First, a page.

In a previous post, I explained the reasons why you should switch from WordPress.com to WordPress.org and promised I’d let you know about some of the trouble I ran into while updating. This is not a guide on how to do it, but more of a companion piece for the great guides already out there and mentioned in part one.
Step #1: Don’t Mess Up the 1st Step When Choosing Your Domain Name – Like I Did…
When you’re ready to make the move, one of the first things you do is choose a web host. I went with Bluehost, chose my plan, and followed the steps that were on their web page. That’s where I made my first mistake.
I already had a domain I was using on my WordPress.com website that I wanted to transfer. When I got to this part, I stepped away from my laptop for a minute. What I should have done was choose “I have domain name” and entered my domain.
Several hours and frustrated tears later, I was able to fix this but this included taking my site down, a lot of confusion, and several frustrated phone calls with the kind and patient folks at Bluehost. To be fair, they say this works out OK for some people, but why even tempt it? Just enter your domain name and be done with it.
If you choose this option, be aware this will create more work for yourself later, but there is a way to fix it.
They just create a temporary domain for you and once you add the domain you want to use, you request that they switch to that and deleted the temporary domain. Your site will probably go down for a bit as it switches to the temporary domain to the one you want to use.
Luckily, I was able to figure out how to add my desired domain name after this mistake and I made all modifications to that website, not the temporary one, which prevented further complications when switching from the temporary domain a couple of days later.
One annoying thing is the temporary username will always be your username on Bluehost AND the username it creates for you on WordPress is not very secure. Neither can ever be changed. But you can change the permissions of the one in WordPress and possibly delete it once you’ve added a new admin user. I plan on testing that soon because theoretically, I should be able to do this.
Also, I never went through the one one-click installation the tutorials mention and my cPanel did not look like it did in the tutorial. I didn’t use Mojo and I wasn’t sure I had it properly installed until I called Bluehost and they confirmed I was good. To be honest, I’m not sure exactly what happened there, but I did manage to get WordPress installed.
Basically, if it can be avoided, don’t do what I did and just follow the instructions. It’ll be a lot less stressful and you’ll save hours of your time.
The Exporter Doesn’t Grab all your Pictures/Posts/Videos, etc.
One of the first steps you do is export your data from your WordPress.com so you can upload it to your WordPress.org site later.
The easiest way to do this is once you’re in the exporter tool, to choose to export “All content.” This will have all your posts, pages, comments, custom fields, navigation menus, and custom posts.” For me, the most important thing was the posts, pictures, and videos.
The exporting seemed to work great at first and it looked like most of my content made it, but I realized it didn’t grab all the pictures or even all the posts. This is actually a common issue – especially if you have a lot of images or video. That’s what happened to me.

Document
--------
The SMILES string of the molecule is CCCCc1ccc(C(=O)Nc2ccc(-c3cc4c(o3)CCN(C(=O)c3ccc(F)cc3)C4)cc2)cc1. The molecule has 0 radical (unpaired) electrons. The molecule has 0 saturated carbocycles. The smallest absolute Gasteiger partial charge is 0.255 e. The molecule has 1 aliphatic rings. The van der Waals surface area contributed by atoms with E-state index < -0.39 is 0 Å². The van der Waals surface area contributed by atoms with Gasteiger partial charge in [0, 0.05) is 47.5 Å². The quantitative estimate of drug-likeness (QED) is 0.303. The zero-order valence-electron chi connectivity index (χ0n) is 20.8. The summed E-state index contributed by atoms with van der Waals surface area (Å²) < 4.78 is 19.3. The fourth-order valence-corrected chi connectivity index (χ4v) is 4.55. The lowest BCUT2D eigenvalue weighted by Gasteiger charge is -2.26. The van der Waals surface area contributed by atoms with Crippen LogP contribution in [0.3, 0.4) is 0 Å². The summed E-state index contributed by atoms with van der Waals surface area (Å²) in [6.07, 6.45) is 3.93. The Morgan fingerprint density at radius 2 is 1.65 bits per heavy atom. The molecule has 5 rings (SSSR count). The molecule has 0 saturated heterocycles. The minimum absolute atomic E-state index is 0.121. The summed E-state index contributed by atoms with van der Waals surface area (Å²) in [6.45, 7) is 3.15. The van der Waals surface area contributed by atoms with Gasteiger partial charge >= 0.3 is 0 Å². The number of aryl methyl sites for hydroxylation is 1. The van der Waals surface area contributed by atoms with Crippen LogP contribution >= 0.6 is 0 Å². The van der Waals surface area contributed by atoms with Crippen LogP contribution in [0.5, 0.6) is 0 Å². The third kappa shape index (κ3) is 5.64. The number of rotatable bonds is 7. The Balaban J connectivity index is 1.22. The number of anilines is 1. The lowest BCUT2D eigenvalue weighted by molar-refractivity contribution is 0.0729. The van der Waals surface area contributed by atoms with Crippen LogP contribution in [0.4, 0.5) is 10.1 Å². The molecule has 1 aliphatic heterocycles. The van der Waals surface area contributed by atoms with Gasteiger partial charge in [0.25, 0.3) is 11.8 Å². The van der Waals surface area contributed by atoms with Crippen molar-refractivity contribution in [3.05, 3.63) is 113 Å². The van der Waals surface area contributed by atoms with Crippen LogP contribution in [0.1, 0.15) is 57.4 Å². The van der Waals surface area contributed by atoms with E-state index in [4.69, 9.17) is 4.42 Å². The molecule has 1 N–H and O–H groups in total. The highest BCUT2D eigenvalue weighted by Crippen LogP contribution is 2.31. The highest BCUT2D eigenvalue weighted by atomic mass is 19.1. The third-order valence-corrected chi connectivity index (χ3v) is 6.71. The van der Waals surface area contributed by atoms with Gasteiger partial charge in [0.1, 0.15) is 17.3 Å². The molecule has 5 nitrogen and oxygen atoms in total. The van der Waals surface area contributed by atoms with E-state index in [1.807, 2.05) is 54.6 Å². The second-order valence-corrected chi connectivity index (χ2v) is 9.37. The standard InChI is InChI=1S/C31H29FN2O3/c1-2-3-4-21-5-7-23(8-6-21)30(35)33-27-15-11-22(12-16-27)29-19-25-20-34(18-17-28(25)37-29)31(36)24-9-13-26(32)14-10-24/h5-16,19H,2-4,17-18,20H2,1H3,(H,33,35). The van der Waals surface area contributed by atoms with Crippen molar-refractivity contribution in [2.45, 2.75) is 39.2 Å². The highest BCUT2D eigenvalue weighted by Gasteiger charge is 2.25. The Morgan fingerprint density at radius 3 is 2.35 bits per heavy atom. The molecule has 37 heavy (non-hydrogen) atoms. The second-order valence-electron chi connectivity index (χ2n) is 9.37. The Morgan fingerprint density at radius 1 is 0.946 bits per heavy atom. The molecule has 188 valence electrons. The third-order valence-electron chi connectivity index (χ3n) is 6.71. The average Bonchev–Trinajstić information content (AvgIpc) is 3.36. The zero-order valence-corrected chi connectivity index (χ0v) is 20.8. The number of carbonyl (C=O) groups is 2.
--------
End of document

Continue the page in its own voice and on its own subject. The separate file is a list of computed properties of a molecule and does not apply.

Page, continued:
I had a lot of big pictures from my trip to Iceland with my photographer boyfriend and a few videos. Some of my pictures weren’t showing up (like the picture above), a few whole posts were missing, and none of my videos made it.
I’m pretty sure this was due to the size of the files. There are a few ways to fix this, but because I didn’t have a lot of posts, instead of selecting to import “All content,” I opened up WordPress.com in a separate browser window and looked at what was missing.
Once I had that, I went back to the export tool and instead of selecting “All content,” I selected “Posts” and then specified the dates I wanted. (The publishing date of the missing post). This took some time and was a bit annoying, but it worked! I was eventually able to import all of my posts, videos, and images this way.
You Can’t Upload New Pictures to WordPress
There are multiple reasons this can happen. FancyThemes has a very thorough tutorial for this. The image above is one of those pictures that just refused to be uploaded.
However, before you start messing with an FTP client, TRY RESIZING YOUR IMAGE FIRST.
If you’re using a Mac, you can resize while in Preview. If it’s absolutely massive, that’s probably your issue. Reduce the size to something more manageable. (Make sure you have it scaling the image proportionally, too.)
See if that works. If not, try renaming your image. If that still doesn’t work, consider using one of the guides. Here’s another one you might find useful:
The Images You imported are pointing back to the wrong URL
Make sure that your images aren’t still linking back to your old site. If all your pictures are there but they are linking to the old site URL, you can either change them manually (what I did because most of
If your images just aren’t in the Media section, then a different plugin might help you.
Did You Find This Helpful?
Phew! That was a long post! Hopefully, you don’t have any of these issues, but if you do, I hope this helps!
Know that this move is definitely worth it, so if you run into trouble, keep working on it and drop me a comment if you liked this post or have something to add.